Oliver et al., Different drug approaches to COVID-19 treatment worldwide: an update of new drugs and drugs repositioning to fight against the novel coronavirus, Therapeutic Advances in Vaccines and Immunotherapy, doi:10.1177/25151355221144845
According to the World Health Organization (WHO), in the second half of 2022, there are about 606 million confirmed cases of COVID-19 and almost 6,500,000 deaths around the world. A pandemic was declared by the WHO in March 2020 when the new coronavirus spread around the world. The short time between the first cases in Wuhan and the declaration of a pandemic initiated the search for ways to stop the spread of severe acute respiratory syndrome coronavirus 2 (SARS-CoV-2) or to attempt to cure the disease COVID-19. More than ever, research groups are developing vaccines, drugs, and immunobiological compounds, and they are even trying to repurpose drugs in an increasing number of clinical trials. There are great expectations regarding the vaccine’s effectiveness for the prevention of COVID-19. However, producing sufficient doses of vaccines for the entire population and SARS-CoV-2 variants are challenges for pharmaceutical industries. On the contrary, efforts have been made to create different vaccines with different approaches so that they can be used by the entire population. Here, we summarize about 8162 clinical trials, showing a greater number of drug clinical trials in Europe and the United States and less clinical trials in low-income countries. Promising results about the use of new drugs and drug repositioning, monoclonal antibodies, convalescent plasma, and mesenchymal stem cells to control viral infection/replication or the hyper-inflammatory response to the new coronavirus bring hope to treat the disease.
Islam et al., Molecular-evaluated and explainable drug repurposing for COVID-19 using ensemble knowledge graph embedding, Scientific Reports, doi:10.1038/s41598-023-30095-z
AbstractThe search for an effective drug is still urgent for COVID-19 as no drug with proven clinical efficacy is available. Finding the new purpose of an approved or investigational drug, known as drug repurposing, has become increasingly popular in recent years. We propose here a new drug repurposing approach for COVID-19, based on knowledge graph (KG) embeddings. Our approach learns “ensemble embeddings” of entities and relations in a COVID-19 centric KG, in order to get a better latent representation of the graph elements. Ensemble KG-embeddings are subsequently used in a deep neural network trained for discovering potential drugs for COVID-19. Compared to related works, we retrieve more in-trial drugs among our top-ranked predictions, thus giving greater confidence in our prediction for out-of-trial drugs. For the first time to our knowledge, molecular docking is then used to evaluate the predictions obtained from drug repurposing using KG embedding. We show that Fosinopril is a potential ligand for the SARS-CoV-2 nsp13 target. We also provide explanations of our predictions thanks to rules extracted from the KG and instanciated by KG-derived explanatory paths. Molecular evaluation and explanatory paths bring reliability to our results and constitute new complementary and reusable methods for assessing KG-based drug repurposing.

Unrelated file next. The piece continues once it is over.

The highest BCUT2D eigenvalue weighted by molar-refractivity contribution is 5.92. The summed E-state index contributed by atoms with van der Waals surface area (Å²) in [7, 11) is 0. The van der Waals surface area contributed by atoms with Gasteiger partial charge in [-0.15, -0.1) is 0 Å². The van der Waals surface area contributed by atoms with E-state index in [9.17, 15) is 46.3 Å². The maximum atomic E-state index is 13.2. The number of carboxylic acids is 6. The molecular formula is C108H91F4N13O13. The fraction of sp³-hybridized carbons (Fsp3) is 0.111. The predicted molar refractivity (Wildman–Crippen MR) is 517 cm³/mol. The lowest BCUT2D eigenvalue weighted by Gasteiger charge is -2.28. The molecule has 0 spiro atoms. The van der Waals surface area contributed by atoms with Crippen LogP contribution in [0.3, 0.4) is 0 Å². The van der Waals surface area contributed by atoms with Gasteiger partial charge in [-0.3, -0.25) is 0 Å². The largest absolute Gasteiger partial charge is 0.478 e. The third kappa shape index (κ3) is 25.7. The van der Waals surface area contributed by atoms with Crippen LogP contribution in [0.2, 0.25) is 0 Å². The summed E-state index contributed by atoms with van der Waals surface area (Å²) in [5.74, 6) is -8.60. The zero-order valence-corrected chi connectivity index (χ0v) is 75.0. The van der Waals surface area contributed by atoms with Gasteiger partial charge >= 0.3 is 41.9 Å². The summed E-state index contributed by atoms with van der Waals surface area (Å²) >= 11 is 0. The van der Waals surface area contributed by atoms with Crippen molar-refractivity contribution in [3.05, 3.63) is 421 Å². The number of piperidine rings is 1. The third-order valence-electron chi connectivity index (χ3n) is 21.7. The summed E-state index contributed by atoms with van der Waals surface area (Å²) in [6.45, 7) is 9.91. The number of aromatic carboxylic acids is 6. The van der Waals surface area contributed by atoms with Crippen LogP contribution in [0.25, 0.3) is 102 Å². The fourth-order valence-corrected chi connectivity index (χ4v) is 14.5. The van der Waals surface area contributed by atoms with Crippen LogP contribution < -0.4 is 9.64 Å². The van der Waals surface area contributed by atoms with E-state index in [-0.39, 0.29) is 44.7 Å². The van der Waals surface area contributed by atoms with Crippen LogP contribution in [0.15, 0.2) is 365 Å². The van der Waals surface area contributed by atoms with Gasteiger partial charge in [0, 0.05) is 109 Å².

Mostafa et al., FDA-Approved Drugs with Potent In Vitro Antiviral Activity against Severe Acute Respiratory Syndrome Coronavirus 2, Pharmaceuticals, doi:10.3390/ph13120443
(1) Background: Drug repositioning is an unconventional drug discovery approach to explore new therapeutic benefits of existing drugs. Currently, it emerges as a rapid avenue to alleviate the COVID-19 pandemic disease. (2) Methods: Herein, we tested the antiviral activity of anti-microbial and anti-inflammatory Food and Drug Administration (FDA)-approved drugs, commonly prescribed to relieve respiratory symptoms, against Severe Acute Respiratory Syndrome Coronavirus 2 (SARS-CoV-2), the viral causative agent of the COVID-19 pandemic. (3) Results: Of these FDA-approved antimicrobial drugs, Azithromycin, Niclosamide, and Nitazoxanide showed a promising ability to hinder the replication of a SARS-CoV-2 isolate, with IC50 of 0.32, 0.16, and 1.29 µM, respectively. We provided evidence that several antihistamine and anti-inflammatory drugs could partially reduce SARS-CoV-2 replication in vitro. Furthermore, this study showed that Azithromycin can selectively impair SARS-CoV-2 replication, but not the Middle East Respiratory Syndrome Coronavirus (MERS-CoV). A virtual screening study illustrated that Azithromycin, Niclosamide, and Nitazoxanide bind to the main protease of SARS-CoV-2 (Protein data bank (PDB) ID: 6lu7) in binding mode similar to the reported co-crystalized ligand. Also, Niclosamide displayed hydrogen bond (HB) interaction with the key peptide moiety GLN: 493A of the spike glycoprotein active site. (4) Conclusions: The results suggest that Piroxicam should be prescribed in combination with Azithromycin for COVID-19 patients.
Guo et al., Enhanced compound-protein binding affinity prediction by representing protein multimodal information via a coevolutionary strategy, Briefings in Bioinformatics, doi:10.1093/bib/bbac628
Abstract Due to the lack of a method to efficiently represent the multimodal information of a protein, including its structure and sequence information, predicting compound-protein binding affinity (CPA) still suffers from low accuracy when applying machine-learning methods. To overcome this limitation, in a novel end-to-end architecture (named FeatNN), we develop a coevolutionary strategy to jointly represent the structure and sequence features of proteins and ultimately optimize the mathematical models for predicting CPA. Furthermore, from the perspective of data-driven approach, we proposed a rational method that can utilize both high- and low-quality databases to optimize the accuracy and generalization ability of FeatNN in CPA prediction tasks. Notably, we visually interpret the feature interaction process between sequence and structure in the rationally designed architecture. As a result, FeatNN considerably outperforms the state-of-the-art (SOTA) baseline in virtual drug evaluation tasks, indicating the feasibility of this approach for practical use. FeatNN provides an outstanding method for higher CPA prediction accuracy and better generalization ability by efficiently representing multimodal information of proteins via a coevolutionary strategy.